There is no specific step-by-step technique, but there are a few training points that are worth reviewing with your crew. There are two basic scenarios: low-heat and high-heat applications.
In both applications, the first thing you should do is check the condition of the SCBA unit on the down firefighter. Check to see how much air is in the cylinder. If it’s empty, you immediately need to apply the RAS. If there is sufficient air remaining in the cylinder, you simply may need to refasten the existing face piece.
Listen to see if the firefighter is breathing. If you cannot hear any breathing, this is an indication that the firefighter is in respiratory arrest. Crack open the bypass valve and get going.
If the firefighter is breathing, you can simply transfill air from the RAS. If the RAS has a regulator, you can attach the RAS regulator to the member’s face piece. Cracking open the bypass may be helpful in every situation because it eases breathing effort, cools the face of the firefighter, and helps him calm down; but monitor the rate of flow. Use a low, controlled flow (not wide open).
If the member’s SCBA is usable, readjusting straps is quicker than applying the RAS, and you have the air supply of two cylinders. If you need to apply the RAS in a low-heat situation, it’s best to position yourself at the head of the down firefighter. If you can kneel down, lift the firefighter’s head and cradle it in your lap. It’s easier to work from the head with your hands in front of you than try to apply a face piece while straddling the victim. Always carry the RAS face piece with the head harness folded over the lens of the face piece. This allows the rescuer to apply the face piece to the face of the firefighter without the straps getting in the way. With one hand, press the face piece firmly against the face. With the other hand, reach over the crown of the head, grab the head harness, and pull it toward you over the head. Start from the neck line and work your way up, tightening the face piece. Make sure the face piece is centered on the face, the chin is inside the chin cup, and then finish tightening the straps. Crack open the bypass valve and get going.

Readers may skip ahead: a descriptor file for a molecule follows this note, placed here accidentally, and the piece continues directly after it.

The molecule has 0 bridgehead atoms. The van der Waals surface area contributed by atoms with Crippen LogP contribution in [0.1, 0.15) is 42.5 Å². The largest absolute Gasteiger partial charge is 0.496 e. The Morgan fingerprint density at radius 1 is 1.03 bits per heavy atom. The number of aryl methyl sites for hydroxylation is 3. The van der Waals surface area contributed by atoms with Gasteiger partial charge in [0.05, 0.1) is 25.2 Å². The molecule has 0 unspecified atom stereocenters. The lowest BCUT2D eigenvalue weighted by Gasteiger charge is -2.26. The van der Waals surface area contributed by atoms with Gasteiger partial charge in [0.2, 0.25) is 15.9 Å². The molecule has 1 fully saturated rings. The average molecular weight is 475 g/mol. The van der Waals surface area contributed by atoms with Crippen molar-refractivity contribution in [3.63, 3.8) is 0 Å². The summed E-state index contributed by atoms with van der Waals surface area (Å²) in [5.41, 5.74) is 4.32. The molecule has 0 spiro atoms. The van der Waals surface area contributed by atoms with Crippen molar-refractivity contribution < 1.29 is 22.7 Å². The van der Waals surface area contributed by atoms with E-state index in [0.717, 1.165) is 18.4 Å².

In a high-heat scenario, you’re going to be crawling in on your belly and need to get behind the down firefighter. If you’re going to use a transfill technique, roll the firefighter on his right side to access the quick-connect valve located at the base of the air cylinder. If the SCBA has a quick-connect valve on the chest regulator, you may have to roll the firefighter to the left. If you’re going to apply the RAS face piece, roll the firefighter to one side and get right behind him. If possible, move forward so the back of the firefighter’s head is at your chest level. Then apply the face piece in the same manner.
You have lots of options; you must practice them. Existing head harnesses can be retrofitted with rings at the end of the adjustment straps and a two- by five-inch Nomex™ tab can be sewn to the center edge of the harness netting for easier donning while wearing firefighting gloves.
Putting an SCBA face piece on another firefighter is not something we’re good at. I think we just haven’t given it much thought. I’ve asked around, and most company officers aren’t drilling their crews on this technique. This isn’t a skill reserved for RITs. If you’re entering a fire, you’ll have a buddy. If he goes down and loses his face piece, it’s up to you to put it back on correctly. Can you do it quickly? Can you do it blindfolded?
RAUL A. ANGULO, a veteran of the Seattle (WA) Fire Department and captain of Ladder Company 6, has more than 30 years in the fire service. He is a member of the Fire Apparatus & Emergency Equipment editorial advisory board. He is also on the Board of Directors for the Fellowship of Christian Firefighters. He lectures on fire service leadership, company officer development, and fireground strategy and accountability throughout the United States, Canada, and Mexico.